My wife and I established the Adam and Gila Milstein Family Foundation. Over the years, we have established a specific mission. We want to strengthen the Jewish people, we want to strengthen the State of Israel and we want to strengthen the U.S.-Israel alliance. So, all the charities and entities we give money to need in some way to accomplish our mission.

T: Would Israelis and Israeli-Americans argue with your point that they aren’t naturally charitable?

AM: They would not argue. In Israel, there is a phrase called “freier.” Freier is a sucker. In Israel, to give money to charity, you are a sucker. This is the attitude. In Israel, the public gets everything free from the government — from social services to schools to temples. So people aren’t used to giving money. As of now, it is being introduced more and more because there are a lot of people in Israel who don’t have a home or don’t have food. So when we created the IAC, we said we want to encourage and inspire philanthropy.

T: How do you do that if people aren’t used to giving?

AM: One of our slogans is, “We aspire to be a freier.” You think that to be a sucker is stupid; we think it’s smart. We want to lead by example. We are givers. People see that we get respect and make accomplishments by giving. They see if it’s good for [entertainment mogul] Haim Saban to give, if it’s good for Adam Milstein to give, if it’s good for [IAC co-founder] Shawn Evenhaim to give, then it must be a good thing to give.

The other thing is [to] speak about it, speak about the fact that the giver gets much more than the receiver. In fact, there was an example that happened to me in my early partnership that convinced me that charity is a no-brainer. The way that the Modern Orthodox present philanthropy is they say it’s not that you have to give 10 percent of your earnings as philanthropy. It’s the opposite. Whatever you give, God gives you 10 times more. …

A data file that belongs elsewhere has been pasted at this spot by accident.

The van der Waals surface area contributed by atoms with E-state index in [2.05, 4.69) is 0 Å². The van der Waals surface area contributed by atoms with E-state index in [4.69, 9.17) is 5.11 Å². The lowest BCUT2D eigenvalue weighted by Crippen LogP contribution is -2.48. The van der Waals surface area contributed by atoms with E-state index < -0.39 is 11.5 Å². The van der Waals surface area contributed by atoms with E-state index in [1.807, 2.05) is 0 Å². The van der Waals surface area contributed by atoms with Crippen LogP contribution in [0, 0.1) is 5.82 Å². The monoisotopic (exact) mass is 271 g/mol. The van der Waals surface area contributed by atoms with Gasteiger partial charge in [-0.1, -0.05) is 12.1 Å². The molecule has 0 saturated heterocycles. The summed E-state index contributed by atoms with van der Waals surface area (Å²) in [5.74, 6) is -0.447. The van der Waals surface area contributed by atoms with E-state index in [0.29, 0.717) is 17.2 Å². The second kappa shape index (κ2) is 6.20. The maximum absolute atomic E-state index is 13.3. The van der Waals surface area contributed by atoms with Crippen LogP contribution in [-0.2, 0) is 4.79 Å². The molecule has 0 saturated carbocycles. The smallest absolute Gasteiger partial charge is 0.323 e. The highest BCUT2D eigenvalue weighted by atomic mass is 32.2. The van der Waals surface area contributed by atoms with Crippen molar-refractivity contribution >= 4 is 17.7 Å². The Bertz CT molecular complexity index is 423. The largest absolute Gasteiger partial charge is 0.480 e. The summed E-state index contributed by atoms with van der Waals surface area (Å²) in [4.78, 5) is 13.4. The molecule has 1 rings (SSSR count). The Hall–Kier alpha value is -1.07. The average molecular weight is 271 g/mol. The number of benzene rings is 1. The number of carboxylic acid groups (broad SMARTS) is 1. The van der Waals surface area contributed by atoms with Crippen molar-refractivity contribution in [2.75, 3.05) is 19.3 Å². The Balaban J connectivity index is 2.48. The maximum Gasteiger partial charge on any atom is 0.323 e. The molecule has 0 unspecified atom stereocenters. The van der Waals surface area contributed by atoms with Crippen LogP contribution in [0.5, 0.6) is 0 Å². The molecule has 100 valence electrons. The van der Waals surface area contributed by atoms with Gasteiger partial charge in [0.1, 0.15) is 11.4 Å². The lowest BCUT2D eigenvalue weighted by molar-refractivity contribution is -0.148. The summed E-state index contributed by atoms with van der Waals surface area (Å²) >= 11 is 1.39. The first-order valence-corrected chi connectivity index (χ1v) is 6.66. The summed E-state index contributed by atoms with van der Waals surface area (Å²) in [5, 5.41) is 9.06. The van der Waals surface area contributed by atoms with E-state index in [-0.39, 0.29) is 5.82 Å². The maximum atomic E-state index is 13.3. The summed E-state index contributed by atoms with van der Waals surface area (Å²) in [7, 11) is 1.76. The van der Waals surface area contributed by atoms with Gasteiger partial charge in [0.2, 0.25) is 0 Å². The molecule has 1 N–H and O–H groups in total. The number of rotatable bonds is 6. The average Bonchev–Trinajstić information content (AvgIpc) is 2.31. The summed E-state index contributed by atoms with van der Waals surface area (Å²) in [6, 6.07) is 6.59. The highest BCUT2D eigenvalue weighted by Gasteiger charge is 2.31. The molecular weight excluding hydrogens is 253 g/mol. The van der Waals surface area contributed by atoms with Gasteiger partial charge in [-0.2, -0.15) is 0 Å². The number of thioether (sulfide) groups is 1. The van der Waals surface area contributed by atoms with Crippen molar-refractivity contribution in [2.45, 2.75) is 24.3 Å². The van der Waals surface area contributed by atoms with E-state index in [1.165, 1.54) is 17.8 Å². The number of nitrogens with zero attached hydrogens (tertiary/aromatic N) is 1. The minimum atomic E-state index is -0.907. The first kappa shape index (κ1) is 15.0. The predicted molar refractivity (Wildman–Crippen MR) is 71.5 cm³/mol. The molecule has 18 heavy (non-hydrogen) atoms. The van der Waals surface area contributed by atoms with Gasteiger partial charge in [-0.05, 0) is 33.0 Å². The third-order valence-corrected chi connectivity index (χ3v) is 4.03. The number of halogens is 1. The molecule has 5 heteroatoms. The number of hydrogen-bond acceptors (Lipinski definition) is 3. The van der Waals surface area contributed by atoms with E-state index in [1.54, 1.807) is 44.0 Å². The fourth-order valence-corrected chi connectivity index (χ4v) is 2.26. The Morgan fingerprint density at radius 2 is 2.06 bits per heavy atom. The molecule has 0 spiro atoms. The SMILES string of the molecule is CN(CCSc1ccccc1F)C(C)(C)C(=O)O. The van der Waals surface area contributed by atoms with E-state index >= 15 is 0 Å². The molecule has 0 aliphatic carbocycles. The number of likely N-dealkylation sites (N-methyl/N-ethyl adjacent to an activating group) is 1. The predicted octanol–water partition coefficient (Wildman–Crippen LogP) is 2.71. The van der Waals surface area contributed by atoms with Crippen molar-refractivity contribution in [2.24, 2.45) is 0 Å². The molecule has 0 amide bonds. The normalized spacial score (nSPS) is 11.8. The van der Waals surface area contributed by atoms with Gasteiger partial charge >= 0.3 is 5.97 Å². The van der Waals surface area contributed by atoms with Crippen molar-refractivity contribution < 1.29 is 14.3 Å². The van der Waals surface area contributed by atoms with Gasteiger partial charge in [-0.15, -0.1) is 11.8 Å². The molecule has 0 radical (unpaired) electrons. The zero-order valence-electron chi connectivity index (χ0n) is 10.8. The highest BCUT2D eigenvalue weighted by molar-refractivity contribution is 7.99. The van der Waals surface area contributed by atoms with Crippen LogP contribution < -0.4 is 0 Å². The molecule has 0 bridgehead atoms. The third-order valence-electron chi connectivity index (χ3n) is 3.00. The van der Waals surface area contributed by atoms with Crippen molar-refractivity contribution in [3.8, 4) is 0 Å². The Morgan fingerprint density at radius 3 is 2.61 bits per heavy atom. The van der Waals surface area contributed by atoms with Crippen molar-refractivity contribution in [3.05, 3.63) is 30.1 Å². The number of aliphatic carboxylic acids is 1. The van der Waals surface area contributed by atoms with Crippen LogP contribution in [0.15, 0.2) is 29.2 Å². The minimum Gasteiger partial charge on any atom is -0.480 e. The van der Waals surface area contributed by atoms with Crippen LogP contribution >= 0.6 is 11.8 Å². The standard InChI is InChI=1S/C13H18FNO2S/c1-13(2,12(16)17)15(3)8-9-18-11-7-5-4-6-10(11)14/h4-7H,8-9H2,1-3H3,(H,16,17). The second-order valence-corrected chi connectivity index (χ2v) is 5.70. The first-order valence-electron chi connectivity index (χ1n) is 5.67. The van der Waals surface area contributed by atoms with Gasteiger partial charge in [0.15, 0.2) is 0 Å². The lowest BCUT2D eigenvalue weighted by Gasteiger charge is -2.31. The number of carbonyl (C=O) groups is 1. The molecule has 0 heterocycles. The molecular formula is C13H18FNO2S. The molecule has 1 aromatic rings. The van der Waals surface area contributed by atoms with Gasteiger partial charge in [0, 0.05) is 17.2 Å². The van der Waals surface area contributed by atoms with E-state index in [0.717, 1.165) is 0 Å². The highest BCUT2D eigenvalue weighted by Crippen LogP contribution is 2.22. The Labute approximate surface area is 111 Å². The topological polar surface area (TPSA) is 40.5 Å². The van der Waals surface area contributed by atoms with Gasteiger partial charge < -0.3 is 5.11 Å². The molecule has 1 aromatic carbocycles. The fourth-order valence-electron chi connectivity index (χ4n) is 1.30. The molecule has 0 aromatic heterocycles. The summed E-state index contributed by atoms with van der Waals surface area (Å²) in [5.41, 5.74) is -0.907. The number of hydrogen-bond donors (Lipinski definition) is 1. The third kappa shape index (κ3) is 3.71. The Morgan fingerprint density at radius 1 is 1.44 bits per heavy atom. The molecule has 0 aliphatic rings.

What do you mean? … I had some incidents with my partner where we were philanthropic one day and the next day something beautiful happened — suddenly we made a lot of money. The examples were so close that I couldn’t argue. It works this way: I think God is blessing the people that are blessing anyone else. God wants to really empower the people who are givers. And if I am a giver, God will say, “Let me make this person more successful so [he] can give more.”

T: Was this a hard talk with your wife?

AM: She was a partner from the get-go. We discuss the different program and grant requests. We make mutual decisions. She is the president of an organization called Stand By Me that helps families combat [cancer]. … So, my wife is more the soul of the philanthropy. Her heart is more into social justice, and I am more focused on strengthening Israel, the Jewish people, the U.S.-Israel alliance.

Obviously there are hundreds and hundreds of Jewish organizations in the United States. The names are confusing and you never know who is doing what. So over the years, we took it on ourselves every year to help another five organizations. I thought the only way you can learn about an organization is to give them money, come to their meetings. Now I think we have like 100, and I’ll tell you how we give: Besides the mission statement, we have a model of operation, and the model of operation says, first of all, we want to be active philanthropists, not just give money and forget about it, to make sure that there is an impact. Many times, we will create programs that didn’t exist. Organizations would come to us and say, “Can you help us?” And we will ask the organization, “Which programs are you running or which program would you like to run if you had the money?”